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What characteristic of radioactive material creates mutations in organisms? Do certain radioactive elements have different affects on organisms, or is it purely chance that a material would cause mutations?
Question Date: 2001-05-08
Answer 1:

Bascially, all types of radioactive material can create mutations in living organisms, as long as the organism's DNA is exposed to the radiation long enough.
All light (including heat) is radiation, but only some types of radiation carry enough energy to harm organisms. Radioactivity is one such type of radiation (UV light is another). Radioactivity is harmful to living cells because it is ionizing radiation, which means that it can rip away electrons from an atom. This can destroy or harm important biological molecules, not just DNA.
Very strong radiation can kill cells outright. This is the type of radiation that is used to kill cancer cells, for example. In other instances, radiation will not kill the cell but instead may cause a change in the structure of the DNA (a "mutation") within the cell's nucleus. DNA is a complex molecule involving bonds between many atoms. If some of those bonds are disrupted because of a loss of electrons from the atoms involved in the bonds, then the DNA molecule now contains errors, and the cell may be unable to produce proteins or enzymes. There are repair processes within cells to fix errors that accumulate in DNA molecules, but these processes may not catch all errors, or may not be able to keep up with rapid mutations. Some mutations may be so harmful or there may be so many of them, that the organism dies within a few months. On the other hand, the mutation may take years to affect the organism's health, or may not be harmful at all. The average person would only be exposed to low doses of continuous radiation (smoking or lots of X-rays, for example), and so would see the effects of a mutation only after a long time lag.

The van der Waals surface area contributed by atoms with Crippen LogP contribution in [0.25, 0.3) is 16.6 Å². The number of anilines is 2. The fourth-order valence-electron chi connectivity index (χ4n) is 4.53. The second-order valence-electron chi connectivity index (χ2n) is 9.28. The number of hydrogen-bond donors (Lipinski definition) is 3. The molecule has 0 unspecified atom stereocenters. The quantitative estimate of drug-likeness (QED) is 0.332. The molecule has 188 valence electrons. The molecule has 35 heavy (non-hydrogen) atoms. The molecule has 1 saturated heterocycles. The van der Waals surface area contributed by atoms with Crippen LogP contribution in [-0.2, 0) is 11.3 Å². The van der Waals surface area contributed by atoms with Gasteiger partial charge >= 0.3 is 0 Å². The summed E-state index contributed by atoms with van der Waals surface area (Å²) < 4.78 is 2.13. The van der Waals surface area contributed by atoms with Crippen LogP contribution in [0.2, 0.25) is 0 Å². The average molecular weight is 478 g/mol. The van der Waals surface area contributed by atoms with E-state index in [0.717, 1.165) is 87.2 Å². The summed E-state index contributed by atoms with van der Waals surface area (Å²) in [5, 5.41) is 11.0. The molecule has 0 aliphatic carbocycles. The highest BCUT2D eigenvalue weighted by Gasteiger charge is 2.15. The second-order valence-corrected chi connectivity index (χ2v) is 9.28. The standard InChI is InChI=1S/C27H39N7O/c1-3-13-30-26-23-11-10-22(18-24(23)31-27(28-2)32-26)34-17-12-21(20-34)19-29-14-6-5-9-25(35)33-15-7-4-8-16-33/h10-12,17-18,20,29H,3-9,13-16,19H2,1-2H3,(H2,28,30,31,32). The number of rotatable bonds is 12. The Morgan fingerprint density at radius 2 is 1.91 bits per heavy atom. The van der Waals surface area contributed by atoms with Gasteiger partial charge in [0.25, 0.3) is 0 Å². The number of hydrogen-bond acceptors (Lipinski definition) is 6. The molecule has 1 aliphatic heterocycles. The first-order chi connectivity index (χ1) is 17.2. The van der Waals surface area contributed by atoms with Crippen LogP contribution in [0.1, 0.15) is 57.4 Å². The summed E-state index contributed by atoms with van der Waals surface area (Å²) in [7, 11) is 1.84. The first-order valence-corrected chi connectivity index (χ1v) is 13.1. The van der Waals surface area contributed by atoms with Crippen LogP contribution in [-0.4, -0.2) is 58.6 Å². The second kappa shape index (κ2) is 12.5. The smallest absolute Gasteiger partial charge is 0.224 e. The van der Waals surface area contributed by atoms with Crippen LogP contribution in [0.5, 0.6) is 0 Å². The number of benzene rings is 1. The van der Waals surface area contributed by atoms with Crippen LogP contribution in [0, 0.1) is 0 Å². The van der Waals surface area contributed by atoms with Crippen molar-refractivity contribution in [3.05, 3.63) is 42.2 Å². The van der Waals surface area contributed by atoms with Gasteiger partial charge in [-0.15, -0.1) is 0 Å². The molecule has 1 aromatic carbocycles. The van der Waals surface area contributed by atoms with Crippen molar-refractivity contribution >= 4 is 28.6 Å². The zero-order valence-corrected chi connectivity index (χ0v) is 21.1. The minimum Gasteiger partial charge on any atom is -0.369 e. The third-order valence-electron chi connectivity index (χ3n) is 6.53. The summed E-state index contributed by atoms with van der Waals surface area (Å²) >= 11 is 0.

There are two things you need to worry about when considering exposure to radioactivity:
1. how strong the radiation is (how much energy you're exposed to)
2. what type of energy it is: alpha particles, beta particles, gamma rays or X-rays
Alpha particles are the weakest form of radioactivity and cannot penetrate the skin. However, if you were to ingest or inject alpha particles into your body, they would do more damage to your cells and DNA than other types of radiation (for a given amount). Some beta particles also cannot penetrate the skin, but some can. Beta particles can also interact with some materials (lead) to produce gamma rays. Obviously, X-rays can penetrate the skin but are stopped by bone, which is why they are used to look at the skeleton. Gamma rays are the strongest form of radioactivity and, if not shielded, can penetrate the skin from across a room. If you don't go around drinking or injecting radioactive solutions, gamma rays are the worst of the bunch.

Answer 2:

Radioactive materials in general emit three basic types of radiation: alpha particles (energetic helium nuclei), beta particles (electrons or anti-electrons), or high energy (x-ray or gamma ray) photons.
Each of these three types of radiation can penetrate into the human body to a different extent. The particular type of radiation that is emitted by a given radioactive substance usually depends on the number of protons and neutrons in the nucleus. Each type of radiation might have slightly different effects on organisms.
The basic idea, as I understand it, is that the radiation can damage the DNA in a cell when it hits it, which would cause a mutation of some sort. Most of the time, this would cause the cell to die.
Sometimes, though, the cell may be able to survive with the mutation and even replicate itself. Cancer is caused by a mutated cell gone awry. The cells don't work correctly, don't die when they are supposed to, and replicate themselves like mad, usually preventing other normal cells from functioning properly.

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